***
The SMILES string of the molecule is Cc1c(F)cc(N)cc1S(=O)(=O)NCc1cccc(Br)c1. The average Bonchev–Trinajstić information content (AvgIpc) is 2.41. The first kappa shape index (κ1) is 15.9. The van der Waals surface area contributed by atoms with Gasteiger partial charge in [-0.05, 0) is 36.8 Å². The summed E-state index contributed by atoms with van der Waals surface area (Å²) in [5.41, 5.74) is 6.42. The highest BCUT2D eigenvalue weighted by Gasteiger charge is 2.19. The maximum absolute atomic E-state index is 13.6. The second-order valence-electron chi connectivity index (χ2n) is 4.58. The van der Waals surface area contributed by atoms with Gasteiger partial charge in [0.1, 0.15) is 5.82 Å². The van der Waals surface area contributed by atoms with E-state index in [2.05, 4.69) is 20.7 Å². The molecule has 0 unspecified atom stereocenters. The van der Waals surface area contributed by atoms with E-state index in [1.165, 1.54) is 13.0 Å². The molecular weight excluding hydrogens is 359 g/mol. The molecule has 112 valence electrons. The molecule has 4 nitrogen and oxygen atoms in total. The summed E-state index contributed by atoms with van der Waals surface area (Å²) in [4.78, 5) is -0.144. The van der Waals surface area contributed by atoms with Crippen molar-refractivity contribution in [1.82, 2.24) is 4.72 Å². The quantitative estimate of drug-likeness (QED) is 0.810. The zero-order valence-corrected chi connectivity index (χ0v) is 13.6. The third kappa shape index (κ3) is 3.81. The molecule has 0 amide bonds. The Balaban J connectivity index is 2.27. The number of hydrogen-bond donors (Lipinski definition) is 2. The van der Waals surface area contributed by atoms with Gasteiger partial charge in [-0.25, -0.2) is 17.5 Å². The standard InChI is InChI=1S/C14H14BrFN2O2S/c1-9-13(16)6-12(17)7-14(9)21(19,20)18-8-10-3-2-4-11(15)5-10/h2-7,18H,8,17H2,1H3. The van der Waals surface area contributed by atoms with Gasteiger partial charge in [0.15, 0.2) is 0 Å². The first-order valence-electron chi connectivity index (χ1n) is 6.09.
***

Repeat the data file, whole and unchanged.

The SMILES string of the molecule is Cc1c(F)cc(N)cc1S(=O)(=O)NCc1cccc(Br)c1. The average Bonchev–Trinajstić information content (AvgIpc) is 2.41. The first kappa shape index (κ1) is 15.9. The van der Waals surface area contributed by atoms with Gasteiger partial charge in [-0.05, 0) is 36.8 Å². The summed E-state index contributed by atoms with van der Waals surface area (Å²) in [5.41, 5.74) is 6.42. The highest BCUT2D eigenvalue weighted by Gasteiger charge is 2.19. The maximum absolute atomic E-state index is 13.6. The second-order valence-electron chi connectivity index (χ2n) is 4.58. The van der Waals surface area contributed by atoms with Gasteiger partial charge in [0.1, 0.15) is 5.82 Å². The van der Waals surface area contributed by atoms with E-state index in [2.05, 4.69) is 20.7 Å². The molecule has 0 unspecified atom stereocenters. The van der Waals surface area contributed by atoms with E-state index in [1.165, 1.54) is 13.0 Å². The molecular weight excluding hydrogens is 359 g/mol. The molecule has 112 valence electrons. The molecule has 4 nitrogen and oxygen atoms in total. The summed E-state index contributed by atoms with van der Waals surface area (Å²) in [4.78, 5) is -0.144. The van der Waals surface area contributed by atoms with Crippen molar-refractivity contribution in [1.82, 2.24) is 4.72 Å². The quantitative estimate of drug-likeness (QED) is 0.810. The zero-order valence-corrected chi connectivity index (χ0v) is 13.6. The third kappa shape index (κ3) is 3.81. The molecule has 0 amide bonds. The Balaban J connectivity index is 2.27. The number of hydrogen-bond donors (Lipinski definition) is 2. The van der Waals surface area contributed by atoms with Gasteiger partial charge in [-0.25, -0.2) is 17.5 Å². The standard InChI is InChI=1S/C14H14BrFN2O2S/c1-9-13(16)6-12(17)7-14(9)21(19,20)18-8-10-3-2-4-11(15)5-10/h2-7,18H,8,17H2,1H3. The van der Waals surface area contributed by atoms with Gasteiger partial charge in [0.15, 0.2) is 0 Å². The first-order valence-electron chi connectivity index (χ1n) is 6.09.